In the coming weeks, MDH will evaluate the homes to determine if it is practical for them to remain open and continue serving their communities.
The department’s goal, Miner said, is to conclude the receivership as quickly as possible, while still protecting the needs of the residents. By law, the receivership cannot exceed 18 months.
“We want to do what is best for the residents and the community, but that includes making sure the homes can be financially viable if they remain open,” Miner said. “We will thoroughly evaluate all of the options and make the best decision possible. In the meantime, we want to assure the residents and their families that they will continue to be cared for. If it turns out that we need to relocate residents to other facilities, we will work to make that transition as smooth as possible.”
Potvin said he’s hopeful the state will be able to find a suitable buyer for Crestview, which is a good nursing home, despite the massive debts incurred by the foundation.
“This facility can make a profit,” he said. “I had brought it from about a $40,000 a month loss to about a break even point in my five months here.
“If I had more time, I know I would make a profit.”
Miner praised Potvin for his efforts in helping to turn both Crestview and McIntosh around.
“He has done a very good job improving health care at the facilities,” she said.
Both homes needed improvement. Miner said McIntosh has been on the state’s “special focus” list for the last four years, which is not a good thing.
The facilities on that list – there are four – have to be inspected by MDH officials twice as often as average nursing homes, Miner said, because of how many complaints and violations they’ve had against them.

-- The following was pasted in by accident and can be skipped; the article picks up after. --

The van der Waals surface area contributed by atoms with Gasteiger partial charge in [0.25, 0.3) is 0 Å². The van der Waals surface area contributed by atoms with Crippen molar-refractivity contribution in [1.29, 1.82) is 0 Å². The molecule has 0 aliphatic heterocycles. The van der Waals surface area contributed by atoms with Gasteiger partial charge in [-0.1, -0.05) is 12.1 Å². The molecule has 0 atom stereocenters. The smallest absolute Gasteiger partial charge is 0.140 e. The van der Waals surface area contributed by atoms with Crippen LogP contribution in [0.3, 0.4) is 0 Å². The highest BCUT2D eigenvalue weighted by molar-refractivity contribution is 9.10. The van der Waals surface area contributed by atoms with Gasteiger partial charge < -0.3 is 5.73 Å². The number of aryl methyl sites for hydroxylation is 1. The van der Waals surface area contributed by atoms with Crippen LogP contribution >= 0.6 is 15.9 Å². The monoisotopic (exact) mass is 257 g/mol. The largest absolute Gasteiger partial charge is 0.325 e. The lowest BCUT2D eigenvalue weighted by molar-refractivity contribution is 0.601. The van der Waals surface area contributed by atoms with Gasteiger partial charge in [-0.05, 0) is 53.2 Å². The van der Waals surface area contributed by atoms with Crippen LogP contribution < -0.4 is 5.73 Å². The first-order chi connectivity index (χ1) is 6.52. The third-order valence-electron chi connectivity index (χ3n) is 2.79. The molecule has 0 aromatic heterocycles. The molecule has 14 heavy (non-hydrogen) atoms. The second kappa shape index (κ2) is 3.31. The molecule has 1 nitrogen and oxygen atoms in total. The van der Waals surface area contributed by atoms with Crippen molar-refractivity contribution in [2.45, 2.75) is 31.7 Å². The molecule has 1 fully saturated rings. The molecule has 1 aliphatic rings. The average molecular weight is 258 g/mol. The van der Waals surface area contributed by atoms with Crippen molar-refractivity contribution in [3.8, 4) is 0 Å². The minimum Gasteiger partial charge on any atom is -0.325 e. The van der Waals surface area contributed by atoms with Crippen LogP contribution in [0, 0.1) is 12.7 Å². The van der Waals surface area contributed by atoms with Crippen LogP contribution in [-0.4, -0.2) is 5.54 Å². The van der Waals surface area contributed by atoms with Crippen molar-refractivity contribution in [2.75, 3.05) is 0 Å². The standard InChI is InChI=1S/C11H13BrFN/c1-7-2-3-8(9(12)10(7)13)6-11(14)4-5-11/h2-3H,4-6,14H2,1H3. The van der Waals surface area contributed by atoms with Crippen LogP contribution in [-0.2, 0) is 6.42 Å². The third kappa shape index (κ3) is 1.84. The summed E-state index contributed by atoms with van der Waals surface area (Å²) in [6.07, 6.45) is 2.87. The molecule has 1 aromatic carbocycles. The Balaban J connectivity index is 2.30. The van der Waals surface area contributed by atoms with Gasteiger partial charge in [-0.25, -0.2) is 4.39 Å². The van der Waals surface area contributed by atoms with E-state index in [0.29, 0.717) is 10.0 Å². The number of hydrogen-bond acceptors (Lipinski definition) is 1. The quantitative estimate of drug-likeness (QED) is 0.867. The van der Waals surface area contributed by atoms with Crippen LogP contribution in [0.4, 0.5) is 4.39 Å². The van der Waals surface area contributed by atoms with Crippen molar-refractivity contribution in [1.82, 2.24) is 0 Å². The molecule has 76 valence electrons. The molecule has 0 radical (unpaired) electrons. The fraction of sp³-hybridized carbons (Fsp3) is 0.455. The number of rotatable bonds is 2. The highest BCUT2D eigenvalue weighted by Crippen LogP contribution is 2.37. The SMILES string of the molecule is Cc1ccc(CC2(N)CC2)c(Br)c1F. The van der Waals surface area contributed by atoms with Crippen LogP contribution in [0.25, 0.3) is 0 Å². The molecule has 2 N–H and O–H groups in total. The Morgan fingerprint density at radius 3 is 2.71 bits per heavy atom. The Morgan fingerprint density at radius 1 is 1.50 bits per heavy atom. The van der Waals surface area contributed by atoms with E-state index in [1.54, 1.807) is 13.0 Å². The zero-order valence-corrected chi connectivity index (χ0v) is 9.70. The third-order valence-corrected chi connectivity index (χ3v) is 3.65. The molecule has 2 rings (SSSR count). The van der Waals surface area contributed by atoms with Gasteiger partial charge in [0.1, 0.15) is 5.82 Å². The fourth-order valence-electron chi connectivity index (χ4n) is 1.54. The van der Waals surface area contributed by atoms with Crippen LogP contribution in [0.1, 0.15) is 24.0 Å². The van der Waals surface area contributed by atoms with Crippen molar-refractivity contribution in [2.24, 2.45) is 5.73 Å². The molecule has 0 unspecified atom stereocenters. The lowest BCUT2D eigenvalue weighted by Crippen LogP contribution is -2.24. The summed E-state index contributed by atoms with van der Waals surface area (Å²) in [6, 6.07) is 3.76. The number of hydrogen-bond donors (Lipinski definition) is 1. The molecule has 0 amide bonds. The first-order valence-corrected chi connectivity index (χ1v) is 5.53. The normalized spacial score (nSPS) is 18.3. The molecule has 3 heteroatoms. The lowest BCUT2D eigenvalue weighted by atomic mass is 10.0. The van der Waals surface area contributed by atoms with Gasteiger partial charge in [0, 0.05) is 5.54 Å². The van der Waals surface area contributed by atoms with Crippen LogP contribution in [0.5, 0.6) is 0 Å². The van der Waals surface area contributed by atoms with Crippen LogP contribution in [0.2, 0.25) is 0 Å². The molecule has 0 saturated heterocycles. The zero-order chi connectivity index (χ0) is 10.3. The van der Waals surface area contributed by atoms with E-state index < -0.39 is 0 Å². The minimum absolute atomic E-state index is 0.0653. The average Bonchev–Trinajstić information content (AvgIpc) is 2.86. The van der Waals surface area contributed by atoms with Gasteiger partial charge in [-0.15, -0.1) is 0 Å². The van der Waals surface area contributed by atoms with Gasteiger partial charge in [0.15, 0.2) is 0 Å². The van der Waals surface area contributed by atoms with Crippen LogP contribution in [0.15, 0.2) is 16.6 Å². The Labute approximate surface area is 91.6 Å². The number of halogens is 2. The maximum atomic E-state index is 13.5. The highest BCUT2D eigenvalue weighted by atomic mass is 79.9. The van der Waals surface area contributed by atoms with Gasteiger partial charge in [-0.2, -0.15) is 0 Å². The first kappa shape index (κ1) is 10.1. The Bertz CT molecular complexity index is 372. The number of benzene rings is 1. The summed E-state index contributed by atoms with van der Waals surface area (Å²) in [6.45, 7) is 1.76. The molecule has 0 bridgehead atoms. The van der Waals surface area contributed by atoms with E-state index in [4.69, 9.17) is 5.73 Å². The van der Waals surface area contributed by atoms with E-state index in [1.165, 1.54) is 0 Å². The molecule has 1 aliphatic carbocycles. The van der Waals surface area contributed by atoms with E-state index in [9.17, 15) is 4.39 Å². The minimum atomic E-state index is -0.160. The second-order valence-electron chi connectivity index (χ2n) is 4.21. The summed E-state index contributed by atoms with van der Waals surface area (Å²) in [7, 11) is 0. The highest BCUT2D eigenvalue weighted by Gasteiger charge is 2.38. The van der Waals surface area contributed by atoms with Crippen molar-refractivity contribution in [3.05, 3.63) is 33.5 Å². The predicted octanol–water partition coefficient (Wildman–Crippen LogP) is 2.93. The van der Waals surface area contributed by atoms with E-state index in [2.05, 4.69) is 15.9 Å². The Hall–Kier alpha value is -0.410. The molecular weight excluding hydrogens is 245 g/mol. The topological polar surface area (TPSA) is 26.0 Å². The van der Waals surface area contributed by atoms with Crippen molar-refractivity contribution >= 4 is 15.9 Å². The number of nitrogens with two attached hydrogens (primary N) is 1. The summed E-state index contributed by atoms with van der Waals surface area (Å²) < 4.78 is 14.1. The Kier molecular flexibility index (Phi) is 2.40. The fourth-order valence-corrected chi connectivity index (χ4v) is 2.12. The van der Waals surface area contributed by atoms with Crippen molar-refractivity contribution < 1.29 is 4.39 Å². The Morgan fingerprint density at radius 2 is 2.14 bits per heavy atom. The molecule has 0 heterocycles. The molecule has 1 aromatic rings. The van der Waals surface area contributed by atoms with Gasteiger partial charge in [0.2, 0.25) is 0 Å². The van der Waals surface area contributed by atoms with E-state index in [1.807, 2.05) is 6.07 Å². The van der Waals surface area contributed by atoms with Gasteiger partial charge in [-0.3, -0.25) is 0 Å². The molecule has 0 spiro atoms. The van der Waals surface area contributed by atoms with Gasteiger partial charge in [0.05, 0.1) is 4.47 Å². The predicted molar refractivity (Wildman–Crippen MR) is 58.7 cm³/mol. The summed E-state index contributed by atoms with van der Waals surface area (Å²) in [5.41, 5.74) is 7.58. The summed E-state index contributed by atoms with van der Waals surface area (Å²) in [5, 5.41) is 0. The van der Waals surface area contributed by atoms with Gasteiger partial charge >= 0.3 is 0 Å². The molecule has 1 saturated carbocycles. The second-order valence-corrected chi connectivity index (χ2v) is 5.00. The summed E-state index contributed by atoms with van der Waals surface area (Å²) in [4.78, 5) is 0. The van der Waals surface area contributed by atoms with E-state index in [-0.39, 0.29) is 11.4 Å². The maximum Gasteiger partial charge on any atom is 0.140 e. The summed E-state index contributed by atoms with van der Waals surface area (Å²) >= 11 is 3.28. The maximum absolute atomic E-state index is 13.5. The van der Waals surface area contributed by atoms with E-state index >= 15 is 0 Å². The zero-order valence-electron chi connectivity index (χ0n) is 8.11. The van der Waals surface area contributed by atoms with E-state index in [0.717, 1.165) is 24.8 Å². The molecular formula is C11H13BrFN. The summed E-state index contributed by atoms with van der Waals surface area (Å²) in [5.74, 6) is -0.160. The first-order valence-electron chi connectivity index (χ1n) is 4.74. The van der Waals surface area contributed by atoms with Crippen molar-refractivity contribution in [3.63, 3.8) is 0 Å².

But when staff visited McIntosh two weeks ago, they found the facility had substantially improved, Miner said.
Crestview has also had some problems, and, like McIntosh, has worked hard to resolve them.
During an inspection of the home last May, Miner said MDH staff reported 20 deficiencies, ranging in severity from “potential for minimal harm” to a possible “immediate jeopardy to a resident’s health or safety.”
Some of the violations included improper care for skin sores, insufficient supervision to prevent accidents and even some cases of home residents not receiving their prescribed medications.
“So that’s a lot of deficiencies,” Miner said. “But [Crestivew] has been revisited, and on the second revisit they had closed all of those deficiencies.”
With Potvin leaving, however, MDH has had to appoint a new managing agent for Crestview.
Little Falls-based Eldercare of Minnesota, LLC, will temporarily operate the home while simultaneously assessing Crestview’s long-term viability.
Eldercare is experienced in managing five nursing homes and 12 assisted living homes in Minnesota, especially in rural Minnesota, noted health officials.
The company is owned and operated by Jim and Kathy Birchem. Jim is a Minnesota licensed nursing home administrator and Kathy is a registered nurse. They each have more than 30 years experience in health care.
Jim Birchem said he expects to provide MDH officials with a formal report on Crestview’s performance in two to three months.
“There are several options,” he said. “The last resort would be to close.”